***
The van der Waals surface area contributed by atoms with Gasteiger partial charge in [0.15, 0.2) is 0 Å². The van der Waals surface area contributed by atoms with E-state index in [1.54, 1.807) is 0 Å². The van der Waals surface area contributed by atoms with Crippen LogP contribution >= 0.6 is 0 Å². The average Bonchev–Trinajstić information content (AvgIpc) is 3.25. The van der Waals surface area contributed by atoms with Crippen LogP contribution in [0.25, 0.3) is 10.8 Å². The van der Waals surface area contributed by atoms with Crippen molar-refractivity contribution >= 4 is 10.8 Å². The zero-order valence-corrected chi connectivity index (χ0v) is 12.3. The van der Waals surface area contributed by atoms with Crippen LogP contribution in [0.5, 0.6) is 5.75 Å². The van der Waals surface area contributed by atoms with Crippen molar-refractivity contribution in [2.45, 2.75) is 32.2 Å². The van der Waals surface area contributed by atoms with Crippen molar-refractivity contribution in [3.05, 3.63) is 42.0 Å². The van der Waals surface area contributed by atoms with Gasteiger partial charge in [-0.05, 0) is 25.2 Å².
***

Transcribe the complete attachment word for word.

The van der Waals surface area contributed by atoms with Gasteiger partial charge in [0.15, 0.2) is 0 Å². The van der Waals surface area contributed by atoms with E-state index in [1.54, 1.807) is 0 Å². The van der Waals surface area contributed by atoms with Crippen LogP contribution >= 0.6 is 0 Å². The average Bonchev–Trinajstić information content (AvgIpc) is 3.25. The van der Waals surface area contributed by atoms with Crippen LogP contribution in [0.25, 0.3) is 10.8 Å². The van der Waals surface area contributed by atoms with Crippen molar-refractivity contribution >= 4 is 10.8 Å². The zero-order valence-corrected chi connectivity index (χ0v) is 12.3. The van der Waals surface area contributed by atoms with Crippen LogP contribution in [0.5, 0.6) is 5.75 Å². The van der Waals surface area contributed by atoms with Crippen molar-refractivity contribution in [2.45, 2.75) is 32.2 Å². The van der Waals surface area contributed by atoms with Crippen molar-refractivity contribution in [3.05, 3.63) is 42.0 Å². The van der Waals surface area contributed by atoms with Gasteiger partial charge in [-0.05, 0) is 25.2 Å².